There’s something about formulaic music that actually works very well in dance clubs and music festivals, because people like to know when things are going to come. That’s why you hear all these catchphrases like “1, 2, 3 jump” so people know when to jump in the air. Part of the problem is the dance music audience, part of the problem are the DJs who are training these fans, and another part is the music being made by producers geared towards this festival-oriented big business system that dance music has become, especially over the past two years with the corporatization that has happened. It’s like a feedback loop.
What was it like to re-approach this sound as an artist?
It was awesome. I haven’t had a creative block since I started creating this shit. I used to have them at least once a month. I’d come in and bang my head for at least three days until I finished something. That’s what makes me realize — I just literally realized this right now — that this is what I’m supposed to be making. This is what comes naturally to me. Maybe there’s an element of what I was doing before that comes unnaturally to me, I don’t know. There’s some stuff on this album that isn’t formatted for DJs, tracks that are under 120 bpm with a rapper on it. I’ve allowed myself to come in and make whatever I feel like making that day. If I feel like making slower, funkier shit that can’t necessarily be played in clubs, I’ll make that. At the end of the week or month, I go through it all with my manager and see which ones have something special to them. We start thinking about all the different artists whose sound and aesthetic fits what I’m trying to do right now, and we get them in the studio to do vocals. A majority of what I did before was instrumental, while a majority of what I’m doing now is collaborating with vocalists, which is a lot more exciting and musically fulfilling.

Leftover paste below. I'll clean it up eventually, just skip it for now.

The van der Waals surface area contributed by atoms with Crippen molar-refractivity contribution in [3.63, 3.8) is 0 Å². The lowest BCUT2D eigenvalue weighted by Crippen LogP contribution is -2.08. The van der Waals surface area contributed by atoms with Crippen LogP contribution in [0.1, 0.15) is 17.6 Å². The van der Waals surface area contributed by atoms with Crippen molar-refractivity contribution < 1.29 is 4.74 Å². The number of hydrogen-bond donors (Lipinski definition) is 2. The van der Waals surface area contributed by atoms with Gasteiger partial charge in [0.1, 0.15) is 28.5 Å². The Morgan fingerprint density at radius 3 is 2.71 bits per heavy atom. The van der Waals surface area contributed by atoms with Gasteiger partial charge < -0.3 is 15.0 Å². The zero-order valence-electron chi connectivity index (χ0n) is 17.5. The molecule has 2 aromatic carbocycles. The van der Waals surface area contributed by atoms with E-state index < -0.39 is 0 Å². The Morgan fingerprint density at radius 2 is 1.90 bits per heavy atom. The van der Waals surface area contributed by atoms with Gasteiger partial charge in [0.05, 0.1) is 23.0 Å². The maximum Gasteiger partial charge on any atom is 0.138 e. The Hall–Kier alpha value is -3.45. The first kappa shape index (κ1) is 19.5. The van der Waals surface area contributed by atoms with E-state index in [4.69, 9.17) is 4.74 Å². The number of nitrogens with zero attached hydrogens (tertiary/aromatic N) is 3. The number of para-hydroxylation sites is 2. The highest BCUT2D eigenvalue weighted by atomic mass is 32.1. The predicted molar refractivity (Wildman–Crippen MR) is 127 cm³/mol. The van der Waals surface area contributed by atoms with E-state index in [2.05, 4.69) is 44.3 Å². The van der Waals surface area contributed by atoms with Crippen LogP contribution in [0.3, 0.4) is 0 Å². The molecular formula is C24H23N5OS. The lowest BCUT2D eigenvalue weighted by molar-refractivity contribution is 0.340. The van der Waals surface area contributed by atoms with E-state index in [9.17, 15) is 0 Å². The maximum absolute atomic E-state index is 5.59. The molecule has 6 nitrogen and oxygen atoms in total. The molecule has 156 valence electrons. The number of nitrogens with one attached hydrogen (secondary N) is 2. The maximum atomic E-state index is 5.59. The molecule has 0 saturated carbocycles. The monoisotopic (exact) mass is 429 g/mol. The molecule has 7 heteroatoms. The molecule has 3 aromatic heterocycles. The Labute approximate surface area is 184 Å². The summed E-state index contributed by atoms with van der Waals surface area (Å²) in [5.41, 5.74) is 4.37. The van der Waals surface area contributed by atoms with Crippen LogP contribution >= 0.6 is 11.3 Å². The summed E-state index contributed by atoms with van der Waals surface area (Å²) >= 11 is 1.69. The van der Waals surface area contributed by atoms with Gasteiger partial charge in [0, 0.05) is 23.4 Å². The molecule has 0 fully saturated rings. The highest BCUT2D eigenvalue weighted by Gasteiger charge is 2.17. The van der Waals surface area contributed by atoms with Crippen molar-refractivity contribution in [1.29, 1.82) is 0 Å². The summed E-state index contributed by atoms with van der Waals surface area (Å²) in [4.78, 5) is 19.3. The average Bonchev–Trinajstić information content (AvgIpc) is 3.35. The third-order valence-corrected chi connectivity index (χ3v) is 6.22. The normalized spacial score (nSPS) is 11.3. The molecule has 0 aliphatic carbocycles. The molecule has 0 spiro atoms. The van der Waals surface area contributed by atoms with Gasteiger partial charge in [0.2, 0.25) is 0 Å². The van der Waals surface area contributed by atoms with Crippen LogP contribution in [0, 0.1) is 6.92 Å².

How many new songs do you have ready?
I think I have 10 completely finished, and two that are almost there. I basically have an album with 12 songs almost ready. I’m not sure how many I’m shooting for now, since I’m not signed to a label. We’re still working out that part. I’m just looking at it as making music. With “Unholy,” I’m just putting it out on my own label. As of now, we haven’t solidified any record contracts, which I think is a good way for me to finish this music while not being under a system and not knowing how it’s going to come out. It’s uninfluenced by all that stuff.
It seems like many of the fans that got into dance music during the EDM boom are discovering more underground sounds, like deeper house. Do you feel the American market is ready for the new sound you’re making?
What you say is true about the underground, especially the whole deep house thing. As far as what I’m doing, I don’t think it fits into that category. I think those are two different things. I’ve seen the resurgence of acts like Disclosure as a perfect example — I’m actually a huge fucking fan of theirs.
This year was the most I’ve toured America in my career, as opposed to other countries, so I really know what’s going on out there right now. It’s very divided. At the clubs I play, I could not put on a single Disclosure or deep house track. All this stuff is going on, but it’s going on in completely different venues and completely different factions of dance music, so I don’t really see my stuff as being in that vein.
Most of the songs on this album are formatted like radio cuts, so I’m doing extended mixes and remixing them as if I was making an edit for myself to play in a set. I’m making more club, festival and DJ friendly versions of them, because I want to be able to play all this stuff in my sets, with my old stuff, and have them work together. I’m going to keep doing what I’m doing touring-wise, playing to the same size audiences, and people who used to like what I’m doing and people who like what I’m doing now will come together to make up whatever the new fan base is. I don’t think I’m going to have to go into a separate underground faction of dance music. I’m trying to change the one I’m currently in.